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How to Cheat at Securing Linux
 
 

How to Cheat at Securing Linux, 1st Edition

 
How to Cheat at Securing Linux, 1st Edition,James Stanger,ISBN9781597492072
 
 
 

  

Syngress

9781597492072

9780080558684

432

235 X 191

33% of Network Servers run Linux. There has not been a single Linux Security book published since 2005 (when there were 25).

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Key Features

The Perfect Reference for the Multitasked SysAdmin
* Discover Why "Measure Twice, Cut Once" Applies to Securing Linux
* Complete Coverage of Hardening the Operating System, Implementing an Intrusion Detection System, and Defending Databases
* Short on Theory, History, and Technical Data that Is Not Helpful in Performing Your Job

Description

Linux servers now account for 33% of all networks servers running worldwide (Source: IDC). The top 3 market share holders in the network server space (IBM, Hewlett-Packard, and Dell) all use Linux as their standard operating system.

This book teaches Linux system administrators how to protect their servers from malicious threats.

As with any technologies, increased usage results in increased attention from malicious hackers. For years a myth existed that Windows was inherently less secure than Linux, because there were significantly more attacks against Windows machines than Linux. This was a fallacy. There were more attacks against Windows machines because there were simply so many more Windows machines to attack. Now, the numbers tell the exact opposite story. Linux servers account for 1/3 of all servers worldwide, but in 2005 there were 3 times as many high-severity security vulnerabilities discovered on Linux servers (Source: IDC).

This book covers Open Source security, implementing an intrusion detection system, unearthing Rootkits, defending against malware, creating Virtual Private Networks, and much more.

Readership

System administrators and security professionals running Linux Servers who use Snort, Nessus, and Wireshark in conjunction with other security tools to identify and stop potentially malicious traffic crossing networks ranging in size from fewer than 10 machines up to enterprise-class networks with tens of thousands of systems.

James Stanger

Dr. James Stanger is a web technologist, security consultant, and open source advocate. He is currently President and Chief Certification Architect at Certification Partners, LLC, where he develops the Certified Internet Web Professional and the CTP+ certification programs. He is active in the open source movement as well as with the Linux Professional Institute. He is a contributing author of the LPI Linux Certification in a Nutshell, 2nd Edition, author of How to Cheat at Securing Linux. He has Stanger has created certifications and courses of instruction for companies and organizations such as CIW, IBM, Symantec, and CompTIA. He currently is President and Chief Certification Architect of Certification Partners, LLC, and Chair of the Linux Professional Institute Advisory Council. He also sits on several boards and councils, including the CompTIA Network+ and Server+ advisory committees, as well as for Kaplan University, American Public University System, Mesa Community College, and Snow College. He is also a social networking and Web 2.0 consultant. A respected speaker, he has been invited to present at various forums in the United Kingdom, China, and North America. Dr. Stanger was an educator and consultant, holding teaching positions at the University of California at Riverside, the University of Redlands, and Crafton Hills College. Dr. Stanger earned a B.A. and a Masters degree from Brigham Young University and a Ph.D. from the University of California at Riverside. He is a CIW Master Administrator, and also holds the Linux+, Security+, A+, and Convergence Technologies Professional (CTP) certifications.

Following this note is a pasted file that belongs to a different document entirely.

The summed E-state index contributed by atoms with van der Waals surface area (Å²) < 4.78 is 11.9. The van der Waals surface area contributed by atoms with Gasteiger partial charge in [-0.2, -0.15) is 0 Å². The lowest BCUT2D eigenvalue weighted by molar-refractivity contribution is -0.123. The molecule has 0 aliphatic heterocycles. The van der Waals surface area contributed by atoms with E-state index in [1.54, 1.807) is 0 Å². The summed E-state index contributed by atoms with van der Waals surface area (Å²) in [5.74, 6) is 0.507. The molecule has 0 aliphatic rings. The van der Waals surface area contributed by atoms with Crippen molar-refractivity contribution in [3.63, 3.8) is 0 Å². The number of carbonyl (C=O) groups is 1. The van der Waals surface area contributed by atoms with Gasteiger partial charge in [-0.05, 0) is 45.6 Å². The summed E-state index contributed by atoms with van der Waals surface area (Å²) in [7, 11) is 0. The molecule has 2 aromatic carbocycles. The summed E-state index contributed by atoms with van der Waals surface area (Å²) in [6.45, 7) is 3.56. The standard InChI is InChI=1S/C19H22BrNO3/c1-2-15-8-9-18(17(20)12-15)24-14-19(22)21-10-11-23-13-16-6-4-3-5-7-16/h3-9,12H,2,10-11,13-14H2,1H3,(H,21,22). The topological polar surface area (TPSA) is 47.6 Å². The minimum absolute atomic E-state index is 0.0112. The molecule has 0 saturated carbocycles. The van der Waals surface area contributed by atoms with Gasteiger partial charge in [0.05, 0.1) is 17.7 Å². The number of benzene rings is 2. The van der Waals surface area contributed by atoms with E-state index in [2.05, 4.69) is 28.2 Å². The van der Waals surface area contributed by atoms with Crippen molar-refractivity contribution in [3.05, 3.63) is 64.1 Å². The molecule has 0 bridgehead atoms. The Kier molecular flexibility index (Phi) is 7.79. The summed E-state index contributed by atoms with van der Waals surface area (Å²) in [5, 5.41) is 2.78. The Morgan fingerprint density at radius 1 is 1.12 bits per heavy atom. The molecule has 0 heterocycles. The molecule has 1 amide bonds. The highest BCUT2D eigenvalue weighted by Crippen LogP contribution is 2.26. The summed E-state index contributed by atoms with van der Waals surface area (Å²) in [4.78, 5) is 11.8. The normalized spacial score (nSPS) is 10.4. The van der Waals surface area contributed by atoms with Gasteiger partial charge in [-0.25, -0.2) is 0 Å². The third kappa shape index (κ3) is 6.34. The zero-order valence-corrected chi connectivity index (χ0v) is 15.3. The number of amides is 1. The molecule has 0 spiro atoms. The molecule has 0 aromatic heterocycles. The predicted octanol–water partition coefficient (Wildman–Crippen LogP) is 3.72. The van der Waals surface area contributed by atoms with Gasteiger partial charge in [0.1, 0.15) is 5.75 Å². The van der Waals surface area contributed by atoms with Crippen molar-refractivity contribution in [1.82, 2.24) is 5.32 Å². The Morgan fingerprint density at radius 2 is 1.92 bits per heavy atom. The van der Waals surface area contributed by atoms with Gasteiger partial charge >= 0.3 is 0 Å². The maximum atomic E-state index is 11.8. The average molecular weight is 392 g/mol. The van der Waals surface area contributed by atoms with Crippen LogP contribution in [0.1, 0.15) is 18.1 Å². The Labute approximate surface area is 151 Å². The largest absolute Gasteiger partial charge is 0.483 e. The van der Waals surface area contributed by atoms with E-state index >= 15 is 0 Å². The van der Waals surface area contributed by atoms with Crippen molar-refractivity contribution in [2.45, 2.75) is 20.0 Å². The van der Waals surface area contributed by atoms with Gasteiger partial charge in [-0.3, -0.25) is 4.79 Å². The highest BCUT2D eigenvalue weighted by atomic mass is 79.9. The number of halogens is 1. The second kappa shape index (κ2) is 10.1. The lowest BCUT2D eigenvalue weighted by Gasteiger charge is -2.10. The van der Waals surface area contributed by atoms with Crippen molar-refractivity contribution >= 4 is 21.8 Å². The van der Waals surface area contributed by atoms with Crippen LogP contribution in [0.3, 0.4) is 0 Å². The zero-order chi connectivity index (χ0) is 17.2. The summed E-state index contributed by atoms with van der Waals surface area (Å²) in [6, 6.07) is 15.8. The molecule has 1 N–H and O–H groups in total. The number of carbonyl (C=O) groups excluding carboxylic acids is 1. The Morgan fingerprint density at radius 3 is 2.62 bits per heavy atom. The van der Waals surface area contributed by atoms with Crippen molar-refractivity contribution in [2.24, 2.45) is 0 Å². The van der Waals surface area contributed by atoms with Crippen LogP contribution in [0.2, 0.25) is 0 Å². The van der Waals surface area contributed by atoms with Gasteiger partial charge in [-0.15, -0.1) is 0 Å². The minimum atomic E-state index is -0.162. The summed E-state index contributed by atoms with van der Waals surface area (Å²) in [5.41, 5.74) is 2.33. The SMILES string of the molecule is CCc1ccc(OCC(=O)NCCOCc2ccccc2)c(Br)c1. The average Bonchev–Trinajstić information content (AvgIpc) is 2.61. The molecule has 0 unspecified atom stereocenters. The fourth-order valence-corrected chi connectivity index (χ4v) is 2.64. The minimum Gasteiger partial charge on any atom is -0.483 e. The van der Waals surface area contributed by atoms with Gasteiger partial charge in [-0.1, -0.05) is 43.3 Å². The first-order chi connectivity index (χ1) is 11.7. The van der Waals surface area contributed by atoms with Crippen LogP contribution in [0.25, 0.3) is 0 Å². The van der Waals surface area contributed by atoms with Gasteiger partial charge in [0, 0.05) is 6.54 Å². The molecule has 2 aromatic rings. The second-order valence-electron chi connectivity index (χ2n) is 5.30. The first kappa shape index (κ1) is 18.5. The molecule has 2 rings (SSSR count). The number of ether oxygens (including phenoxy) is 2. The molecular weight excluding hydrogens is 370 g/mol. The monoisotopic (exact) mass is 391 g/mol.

Affiliations and Expertise

Member of CompTIA’s Linux+ Advisory Committee, Chair of Linux Professional Institute Advisory Council, Phoenix, AZ

How to Cheat at Securing Linux, 1st Edition

Chapter 1: Introduction to Open Source Security
Chapter 2: Hardening the Operating System
Chapter 3: System Scanning and Probing
Chapter 4: Implementing an Intrusion Detection System
Chapter 5: Troubleshooting the Network with Sniffers
Chapter 6: Unearthing Rootkits
Chapter 7: Defending Against Malware
Chapter 8: Defending Databases
Chapter 9: Network Authentication and Encryption
Chapter 10: Avoiding Sniffing Attacks through Encryption
Chapter 11: Creating Virtual Private Networks
Chapter 12: Implementing and Maintaining a Firewall
 
 

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